What in your opinion are the gender stereotypes hampering the growth of career women? And how can they be best combated?

I believe that the most corrosive assumption that hampers women in their career progression is that the only worthy goal of a woman is to get married, bear children and nurture a family. This assumption is often seen in the negative sense that those aspirations are insurmountable obstacles to women achieving their career aspirations.

From the point of employment, through to selecting postings, determining promotions and identifying top executive material, these assumptions work against women. What is interesting is that most men also want to get, married, raise children and nurture a family. However, with men, it is a positive element for their career progression. When properly examined, we will see that the assumption that the wish of a woman to raise a family works against career progression is merely an application of that age-old stereotype that a woman’s place is in the home. It is merely one more excuse to reinforce that old stereotype. When a man mentions that he has a young family, the conclusion most often drawn is that he needs his career in order to look after them. However, with a woman, the assumption is that she ought to sit at home. We can only change these stereotypes by sensitizing society of their existence and prevalence. We must also let society know of the debilitating effects of ruined careers and limited human capital development that is wrought by these stereotypes.

There’s a prevailing school of thought that states that successful career women do not empower other women. Would you discount this as a myth? And what has WISCAR done to help change this impression?

 This is merely one more manifestation of the under-dog myth. By this I mean the myth that members of disadvantaged groups always work against each other. There is no doubt that the response to limited resources is usually a visceral fight for those scarce resources. That fight is more evident in those who have less to share. The truth is that a majority of women fall into the category of the economically disadvantaged. They therefore have to fight harder to secure fewer returns. Nevertheless, I believe that women are by nature less combative and more cooperative than men. Indeed it is because a combative nature is unusual in women that any woman who exhibits that nature stands out and draws comment. ‘She is an amazon, a fighter.  She is too aggressive’ they say.  The WIN with WISCAR Mentoring programme has continued to equip several professional women by deploying competency based training programmes to build skills and capabilities to develop, support and promote the emergence of top female talent. Also highlighting the importance of mentoring and encouraging women and organizations to mentor the next generation. WISCAR by its very nature and existence (women mentoring other women) continues every day to try to dispel that myth.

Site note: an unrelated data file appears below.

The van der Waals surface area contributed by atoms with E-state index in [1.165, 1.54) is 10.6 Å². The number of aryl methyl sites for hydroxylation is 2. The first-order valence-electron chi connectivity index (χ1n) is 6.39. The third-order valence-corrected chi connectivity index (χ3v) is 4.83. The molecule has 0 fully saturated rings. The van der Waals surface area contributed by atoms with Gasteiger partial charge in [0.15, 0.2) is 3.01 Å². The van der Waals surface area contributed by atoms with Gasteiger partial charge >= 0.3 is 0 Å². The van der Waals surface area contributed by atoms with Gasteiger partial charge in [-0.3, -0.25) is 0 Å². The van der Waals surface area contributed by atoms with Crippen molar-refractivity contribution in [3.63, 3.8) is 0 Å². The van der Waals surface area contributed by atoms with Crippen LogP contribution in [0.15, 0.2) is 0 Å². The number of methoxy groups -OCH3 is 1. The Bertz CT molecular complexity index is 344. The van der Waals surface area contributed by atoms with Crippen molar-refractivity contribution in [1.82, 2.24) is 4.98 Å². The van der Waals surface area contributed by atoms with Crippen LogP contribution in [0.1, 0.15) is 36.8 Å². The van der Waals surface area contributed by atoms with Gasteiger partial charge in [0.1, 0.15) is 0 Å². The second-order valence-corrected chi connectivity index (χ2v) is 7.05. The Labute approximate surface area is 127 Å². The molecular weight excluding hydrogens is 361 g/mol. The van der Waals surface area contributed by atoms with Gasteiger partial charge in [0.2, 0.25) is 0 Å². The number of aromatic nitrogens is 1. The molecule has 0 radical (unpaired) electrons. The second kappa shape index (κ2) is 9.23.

Asides your mentoring programme, what else have you done to help open the door for young and upcoming career women? And how best do you think other successful career women can follow suit?

Beyond the WISCAR mentees, WISCAR has helped to develop thousands of young and aspiring women through its high-quality training programmes, seminars and events from the WISCAR School of Excellence carefully designed to enhance strong leadership skills, build individual capacity for personal mastery and overall workplace effectiveness. Furthermore as a career woman and the HR Executive of MTN Nigeria, I am proud to say that MTN is a very gender friendly organisation and non-discriminatory employer with policies, practices and processes that provide an equal opportunity for all employees to excel. It is an IIP (Investor in People) organisation and is the only company in Nigeria that has been so far recognized with the IIP standard accreditation. MTN was also the winner of the 2014 CIPM HR best practice Award in the Telecoms category. I keep an open door policy and make myself available to provide guidance, support and encouragement to all staff.